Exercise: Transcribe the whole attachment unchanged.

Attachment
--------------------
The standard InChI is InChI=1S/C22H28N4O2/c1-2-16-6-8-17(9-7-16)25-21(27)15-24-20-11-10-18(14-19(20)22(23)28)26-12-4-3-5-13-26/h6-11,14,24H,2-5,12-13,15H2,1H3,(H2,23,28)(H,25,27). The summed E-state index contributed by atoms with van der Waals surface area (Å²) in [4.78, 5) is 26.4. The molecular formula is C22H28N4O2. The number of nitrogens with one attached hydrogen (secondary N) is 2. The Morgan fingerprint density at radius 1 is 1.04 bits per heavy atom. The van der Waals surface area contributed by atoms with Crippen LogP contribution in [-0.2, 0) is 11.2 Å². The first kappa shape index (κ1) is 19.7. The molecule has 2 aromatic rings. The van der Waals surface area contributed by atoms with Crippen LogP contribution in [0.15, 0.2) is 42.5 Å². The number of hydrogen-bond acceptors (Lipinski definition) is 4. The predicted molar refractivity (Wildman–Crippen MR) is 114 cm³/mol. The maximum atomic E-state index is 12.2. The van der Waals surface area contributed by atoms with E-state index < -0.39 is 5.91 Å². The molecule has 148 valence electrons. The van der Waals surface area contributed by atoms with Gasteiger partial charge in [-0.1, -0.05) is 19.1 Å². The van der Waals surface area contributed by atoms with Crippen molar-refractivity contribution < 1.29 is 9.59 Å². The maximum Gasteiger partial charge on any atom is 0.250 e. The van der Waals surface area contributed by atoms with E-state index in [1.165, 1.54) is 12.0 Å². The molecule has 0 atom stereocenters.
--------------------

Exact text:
The standard InChI is InChI=1S/C22H28N4O2/c1-2-16-6-8-17(9-7-16)25-21(27)15-24-20-11-10-18(14-19(20)22(23)28)26-12-4-3-5-13-26/h6-11,14,24H,2-5,12-13,15H2,1H3,(H2,23,28)(H,25,27). The summed E-state index contributed by atoms with van der Waals surface area (Å²) in [4.78, 5) is 26.4. The molecular formula is C22H28N4O2. The number of nitrogens with one attached hydrogen (secondary N) is 2. The Morgan fingerprint density at radius 1 is 1.04 bits per heavy atom. The van der Waals surface area contributed by atoms with Crippen LogP contribution in [-0.2, 0) is 11.2 Å². The first kappa shape index (κ1) is 19.7. The molecule has 2 aromatic rings. The van der Waals surface area contributed by atoms with Crippen LogP contribution in [0.15, 0.2) is 42.5 Å². The number of hydrogen-bond acceptors (Lipinski definition) is 4. The predicted molar refractivity (Wildman–Crippen MR) is 114 cm³/mol. The maximum atomic E-state index is 12.2. The van der Waals surface area contributed by atoms with E-state index < -0.39 is 5.91 Å². The molecule has 148 valence electrons. The van der Waals surface area contributed by atoms with Gasteiger partial charge in [-0.1, -0.05) is 19.1 Å². The van der Waals surface area contributed by atoms with Crippen molar-refractivity contribution < 1.29 is 9.59 Å². The maximum Gasteiger partial charge on any atom is 0.250 e. The van der Waals surface area contributed by atoms with E-state index in [1.165, 1.54) is 12.0 Å². The molecule has 0 atom stereocenters.